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Re: pf compatiblity w/ other unix OS
In some mail from Jedi/Sector One, sie said:
> FTP/FXP stateful firewalling.
Is FXP standardised yet? Client in OpenBSD ?
> IRC stateful firewalling.
Impossible to do securely. If you thought FTP was bad, wait until you
> SNMP stateful firewalling.
Security Not My Problem...in other words, use the UDP port and stateful
filtering with that, as it is generally a 1:1 send/receive protocol.
Afterall, you should only have read communities enabled.
> RPC stateful firewalling.
Doable and not uncommon in business cases for firewalls.
> Talk stateful firewalling.
> TFTP stateful firewalling.
> ARP packets filtering.
Not something pf should care about.
> Stealth matching (matches ports where no server is listening).
This is meant to be a firewall, not some sort of hacker-bait-trap, right ?
> Substring matching.
Across packet boundaries or just within the packet ?
> Eggdrop stateful firewalling.
Get an IDS.
> TOS mangling.
Why ? Well, I can kinda understand "why" for this...
> TTL mangling.
> Per-MAC address filtering.
Not a useful function for something which filters IP traffic.
Use your bridge filtering for this or maybe convert that into some sort
of generic layer-2 filtering which could concievably handle a backend
that does ATM filtering (for example).
> IP options stripping.
If someone puts IP options in, they generally should be there.
If you don't want packets with IP options on your network, block them.
> Static 1:1 mapping.
Took them long enough to catch up :)
> Hosts pools.
Depending on implementation, can be useful.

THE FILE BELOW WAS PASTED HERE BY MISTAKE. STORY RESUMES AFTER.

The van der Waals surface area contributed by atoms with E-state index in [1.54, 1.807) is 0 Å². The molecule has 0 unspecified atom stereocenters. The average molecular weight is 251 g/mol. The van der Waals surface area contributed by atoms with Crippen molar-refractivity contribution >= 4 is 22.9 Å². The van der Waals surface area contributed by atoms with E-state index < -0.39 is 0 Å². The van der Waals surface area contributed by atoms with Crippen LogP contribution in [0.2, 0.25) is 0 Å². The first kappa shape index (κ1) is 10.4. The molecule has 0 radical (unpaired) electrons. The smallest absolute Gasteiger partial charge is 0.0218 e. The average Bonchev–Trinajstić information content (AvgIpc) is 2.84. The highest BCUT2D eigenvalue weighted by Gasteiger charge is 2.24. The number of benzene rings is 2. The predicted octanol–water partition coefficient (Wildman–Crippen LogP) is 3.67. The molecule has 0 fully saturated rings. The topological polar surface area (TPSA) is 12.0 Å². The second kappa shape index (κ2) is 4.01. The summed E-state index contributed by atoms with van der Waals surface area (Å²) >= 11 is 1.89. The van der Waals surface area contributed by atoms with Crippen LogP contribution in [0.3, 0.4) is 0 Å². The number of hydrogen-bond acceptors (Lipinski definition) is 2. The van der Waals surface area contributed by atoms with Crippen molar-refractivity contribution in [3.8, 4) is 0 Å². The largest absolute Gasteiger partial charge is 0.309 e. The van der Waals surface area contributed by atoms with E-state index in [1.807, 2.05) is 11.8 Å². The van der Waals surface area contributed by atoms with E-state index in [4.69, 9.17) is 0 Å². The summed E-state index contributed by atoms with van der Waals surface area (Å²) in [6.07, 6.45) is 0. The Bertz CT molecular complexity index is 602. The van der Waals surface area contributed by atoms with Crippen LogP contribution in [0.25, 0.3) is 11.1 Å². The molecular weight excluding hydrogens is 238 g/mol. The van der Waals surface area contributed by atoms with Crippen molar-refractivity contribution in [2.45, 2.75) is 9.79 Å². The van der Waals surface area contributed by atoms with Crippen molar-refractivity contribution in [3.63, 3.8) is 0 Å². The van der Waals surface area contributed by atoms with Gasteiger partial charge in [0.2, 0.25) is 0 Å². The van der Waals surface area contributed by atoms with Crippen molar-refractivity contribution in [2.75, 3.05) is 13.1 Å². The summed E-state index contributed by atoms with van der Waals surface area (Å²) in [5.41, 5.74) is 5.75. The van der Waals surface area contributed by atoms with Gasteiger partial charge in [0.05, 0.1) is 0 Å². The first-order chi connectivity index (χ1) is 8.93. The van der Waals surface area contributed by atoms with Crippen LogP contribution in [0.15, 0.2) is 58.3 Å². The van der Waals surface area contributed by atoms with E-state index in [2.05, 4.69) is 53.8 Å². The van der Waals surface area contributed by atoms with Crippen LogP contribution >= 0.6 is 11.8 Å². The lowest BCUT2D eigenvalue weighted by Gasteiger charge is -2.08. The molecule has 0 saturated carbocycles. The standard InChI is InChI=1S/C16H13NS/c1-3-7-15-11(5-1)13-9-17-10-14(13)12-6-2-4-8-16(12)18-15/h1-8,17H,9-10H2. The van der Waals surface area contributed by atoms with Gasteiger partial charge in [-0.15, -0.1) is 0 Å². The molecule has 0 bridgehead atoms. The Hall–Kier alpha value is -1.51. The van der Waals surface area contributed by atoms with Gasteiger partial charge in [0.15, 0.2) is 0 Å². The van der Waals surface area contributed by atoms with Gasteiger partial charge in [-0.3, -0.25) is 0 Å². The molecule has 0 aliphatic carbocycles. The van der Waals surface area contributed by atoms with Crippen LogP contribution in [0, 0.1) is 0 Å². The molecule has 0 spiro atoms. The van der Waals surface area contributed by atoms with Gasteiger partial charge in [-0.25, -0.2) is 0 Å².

> Very flexible filtering against packet states (invalid, established, new,
> related, snat, dnat, expected status, remaining lifetime...)
Just in case life wasn't complicated enough, lets go make it even more so
and increase the liklihood of a security bug creeping in.
> Matching against packet lenght and time.
Length ?! Now being able to allow access to port 80 from 9am to 5pm is
different, but you might want to use "other" methods for that since the
kernel has no concept of what the current time of day is (it runs in GMT),
not to mention DST transitions, etc.
> Portscan match.
Not something firewalls should be doing.
> Network quotas.
Look at how filesystem quotas work and tell me if you really think any
sort of network quota should exist within the domain of pf.
> Random match.
For random security ?
> Ability to send ICMP unreachable messages from fake IP addresses.
So, did you just look at the list of 'features' in netfilter or did you
go and do your own dreaming ?
Linux isn't considered "one big hack" for nothing. More than half of the
above items have no place in any sort of "firewall" interface and are more
or less in netfilter/iptables because that's an easy and convienient place
for it to get shoe-horned in rather than designed into the system proprely.